The quoted extracts below appear to be contradictory on this point.
(They are both pretty old I think, the second one is from 2004 and the first mentions Borland so must be old as well, so perhaps they are outdated.)
The first seems to suggest that commit retaining keeps the transaction active and thus will stick the OIT.
The second, if I understand it implies that with a commit retaining, the existing TID is marked committed and the transaction is kept alive but with a new TID and therefore doesn't stick the OIT. This second extract relates to Interbase, I don't know if that explains the seeming contradiction.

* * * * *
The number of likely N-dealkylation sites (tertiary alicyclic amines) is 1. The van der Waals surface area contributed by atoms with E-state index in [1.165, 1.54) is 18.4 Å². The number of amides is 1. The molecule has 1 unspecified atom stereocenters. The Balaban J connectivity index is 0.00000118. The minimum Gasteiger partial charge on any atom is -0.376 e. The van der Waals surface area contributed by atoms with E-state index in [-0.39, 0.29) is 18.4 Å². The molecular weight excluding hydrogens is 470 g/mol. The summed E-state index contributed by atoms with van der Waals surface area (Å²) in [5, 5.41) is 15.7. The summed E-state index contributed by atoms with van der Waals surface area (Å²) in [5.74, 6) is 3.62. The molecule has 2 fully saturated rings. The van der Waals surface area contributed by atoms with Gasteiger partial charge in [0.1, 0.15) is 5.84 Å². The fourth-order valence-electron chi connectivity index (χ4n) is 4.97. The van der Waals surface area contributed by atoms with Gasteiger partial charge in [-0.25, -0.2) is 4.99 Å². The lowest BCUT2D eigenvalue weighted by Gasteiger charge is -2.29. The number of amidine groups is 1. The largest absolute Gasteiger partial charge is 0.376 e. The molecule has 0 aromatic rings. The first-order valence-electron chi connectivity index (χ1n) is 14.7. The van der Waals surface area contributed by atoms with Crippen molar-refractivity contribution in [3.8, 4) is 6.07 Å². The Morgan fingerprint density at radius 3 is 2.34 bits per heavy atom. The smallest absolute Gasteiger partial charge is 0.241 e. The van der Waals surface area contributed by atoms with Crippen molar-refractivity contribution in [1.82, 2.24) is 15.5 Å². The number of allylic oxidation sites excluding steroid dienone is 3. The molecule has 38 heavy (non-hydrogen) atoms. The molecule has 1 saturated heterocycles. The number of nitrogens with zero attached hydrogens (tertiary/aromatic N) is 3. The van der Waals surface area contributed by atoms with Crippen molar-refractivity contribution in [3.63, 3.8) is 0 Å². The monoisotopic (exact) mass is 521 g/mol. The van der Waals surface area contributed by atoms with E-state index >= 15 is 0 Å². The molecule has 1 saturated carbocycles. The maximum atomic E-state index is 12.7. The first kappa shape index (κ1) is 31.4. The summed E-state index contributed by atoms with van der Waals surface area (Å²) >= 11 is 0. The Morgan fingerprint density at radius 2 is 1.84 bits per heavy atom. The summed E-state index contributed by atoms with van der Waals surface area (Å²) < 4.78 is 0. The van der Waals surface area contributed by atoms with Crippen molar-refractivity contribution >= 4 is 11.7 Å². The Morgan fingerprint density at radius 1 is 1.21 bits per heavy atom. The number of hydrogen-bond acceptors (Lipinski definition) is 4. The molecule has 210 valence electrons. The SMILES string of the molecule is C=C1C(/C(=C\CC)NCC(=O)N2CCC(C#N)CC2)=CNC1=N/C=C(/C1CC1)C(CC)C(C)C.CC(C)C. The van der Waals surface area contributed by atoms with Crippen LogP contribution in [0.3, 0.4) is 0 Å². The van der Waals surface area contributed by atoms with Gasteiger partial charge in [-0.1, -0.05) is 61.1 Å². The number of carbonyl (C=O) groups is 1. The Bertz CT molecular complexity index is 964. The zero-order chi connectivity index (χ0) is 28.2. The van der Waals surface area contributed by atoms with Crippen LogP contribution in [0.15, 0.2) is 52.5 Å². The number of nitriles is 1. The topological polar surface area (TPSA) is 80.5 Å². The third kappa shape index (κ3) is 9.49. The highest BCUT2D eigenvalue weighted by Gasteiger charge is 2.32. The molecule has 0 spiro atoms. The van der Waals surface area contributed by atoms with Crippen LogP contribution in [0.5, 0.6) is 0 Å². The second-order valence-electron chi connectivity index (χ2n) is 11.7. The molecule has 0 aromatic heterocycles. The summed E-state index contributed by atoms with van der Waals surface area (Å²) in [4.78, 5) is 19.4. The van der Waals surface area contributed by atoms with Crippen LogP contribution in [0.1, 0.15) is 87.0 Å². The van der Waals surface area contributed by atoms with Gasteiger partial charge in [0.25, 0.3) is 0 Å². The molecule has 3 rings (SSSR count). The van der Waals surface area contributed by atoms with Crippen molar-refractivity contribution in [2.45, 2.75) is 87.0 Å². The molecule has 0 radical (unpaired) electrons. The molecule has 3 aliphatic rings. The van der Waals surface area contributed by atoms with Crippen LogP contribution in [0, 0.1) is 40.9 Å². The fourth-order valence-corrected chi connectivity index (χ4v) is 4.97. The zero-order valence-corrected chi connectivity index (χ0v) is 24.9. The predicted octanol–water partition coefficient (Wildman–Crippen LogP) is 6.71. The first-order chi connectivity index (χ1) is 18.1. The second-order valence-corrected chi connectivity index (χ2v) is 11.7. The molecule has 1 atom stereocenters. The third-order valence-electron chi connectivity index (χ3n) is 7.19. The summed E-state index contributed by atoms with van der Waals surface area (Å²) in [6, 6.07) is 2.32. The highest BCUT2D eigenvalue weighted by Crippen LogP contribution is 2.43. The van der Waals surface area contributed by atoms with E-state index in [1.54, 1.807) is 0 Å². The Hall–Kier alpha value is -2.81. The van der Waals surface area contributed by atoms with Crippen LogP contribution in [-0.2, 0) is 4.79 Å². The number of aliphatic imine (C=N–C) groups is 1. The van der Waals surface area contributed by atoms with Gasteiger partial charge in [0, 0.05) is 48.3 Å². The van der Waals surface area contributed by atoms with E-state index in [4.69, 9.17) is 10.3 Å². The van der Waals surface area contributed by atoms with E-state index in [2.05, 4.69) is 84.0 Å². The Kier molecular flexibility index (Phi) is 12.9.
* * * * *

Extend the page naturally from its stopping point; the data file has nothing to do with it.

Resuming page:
Firebird Documentation Extract:
With Firebird (and InterBase), Commit Retaining causes transactions to remain interesting indefinitely. Garbage collection effectively ceases on the “standard” Borland RAD tools database application and any other applications that make use of Commit Retaining.
Embarcadero Blog post extract
Read committed, read-write:
This transaction can run forever with no negative impact on performance if you do a commit retaining from time to time.